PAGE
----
Exclusive: Encamp Enlists $12M Series B To Help Businesses And The Environment

Encamp has closed a $12 million Series B after coming off a 2020 in which the Indianapolis-based compliance software developer grew 800 percent.

The new round was led by OpenView, with participation from High Alpha Capital, Allos Ventures and IU Ventures. Founded in 2017, the company now has raised $17.2 million.

Encamp’s software platform helps its customers — from small business to Fortune 10 firms — manage their environmental, health and safety compliance data and automates its reporting to the appropriate federal, state and local agencies. That helps its customers reduce the risk of non-compliance — thus avoiding significant penalties — as well as helping protect the environment, said co-founder and CEO Luke Jacobs.

“We want to create a world where what’s good for business is good for the environment,” Jacobs said.

Growing market

Encamp says it can help its more than 150 customers sort through what regulations are applicable to their operations in all 50 states. Its platform lets companies and regulators keep track and understand what is currently stored in the over 4,000 facilities it helps manage. The company also has a library of more than 18,000 documents for the general reporting of its customers.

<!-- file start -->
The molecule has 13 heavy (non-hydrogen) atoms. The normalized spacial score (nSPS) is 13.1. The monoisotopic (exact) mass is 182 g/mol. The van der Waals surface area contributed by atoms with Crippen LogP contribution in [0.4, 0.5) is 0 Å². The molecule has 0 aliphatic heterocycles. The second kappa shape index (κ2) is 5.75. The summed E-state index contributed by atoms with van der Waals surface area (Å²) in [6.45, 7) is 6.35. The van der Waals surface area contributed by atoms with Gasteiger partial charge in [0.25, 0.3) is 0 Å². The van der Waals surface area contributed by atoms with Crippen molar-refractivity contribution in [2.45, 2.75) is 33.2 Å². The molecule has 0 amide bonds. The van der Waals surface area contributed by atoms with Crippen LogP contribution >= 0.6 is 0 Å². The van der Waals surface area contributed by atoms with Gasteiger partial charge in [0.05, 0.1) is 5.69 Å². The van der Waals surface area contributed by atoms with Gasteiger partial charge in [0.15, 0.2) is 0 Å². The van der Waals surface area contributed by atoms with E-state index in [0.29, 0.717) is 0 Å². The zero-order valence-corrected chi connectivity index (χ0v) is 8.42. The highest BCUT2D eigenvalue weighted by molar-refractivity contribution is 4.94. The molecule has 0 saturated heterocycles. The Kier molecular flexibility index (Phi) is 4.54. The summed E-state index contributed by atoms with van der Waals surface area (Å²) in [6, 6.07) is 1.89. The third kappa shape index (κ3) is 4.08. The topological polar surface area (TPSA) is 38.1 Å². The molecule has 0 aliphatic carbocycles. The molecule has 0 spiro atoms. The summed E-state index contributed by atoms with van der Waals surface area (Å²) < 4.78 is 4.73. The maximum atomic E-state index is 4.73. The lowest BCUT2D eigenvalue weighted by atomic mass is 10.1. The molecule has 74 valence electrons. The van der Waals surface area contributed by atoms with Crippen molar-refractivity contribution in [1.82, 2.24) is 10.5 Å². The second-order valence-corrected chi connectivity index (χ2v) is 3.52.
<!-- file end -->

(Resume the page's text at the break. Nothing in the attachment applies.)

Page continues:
The company’s triple-digit growth can be attributed not just to increases in regulations, but also the COVID-19 pandemic, as companies sought to oversee facilities that all of a sudden did not always have in-person oversight, Jacobs said.

“This platform is extremely usable for managing sites where there are now less people coming in,” Jacobs said.

Encamp plans to put much of its Series B money toward engineering, sales and marketing, Jacobs said. While the company mainly competes with companies creating and exporting data on old manuel spreadsheets, Jacobs said there are legacy providers such as Dakota Software and Gensuite that provide some of the regulatory software solutions. However, innovation has stalled in the industry and much of the software available is antiquated, Jacobs said.

“The current technology is rough,” he added.

Ricky Pelletier, a partner at OpenView, said while Encamp will likely have exit options in the future, he also believes it can be its own standalone company in a large, growing market.

“There is a significant market opportunity here,” he said. “That is our goal — to build a large company.”

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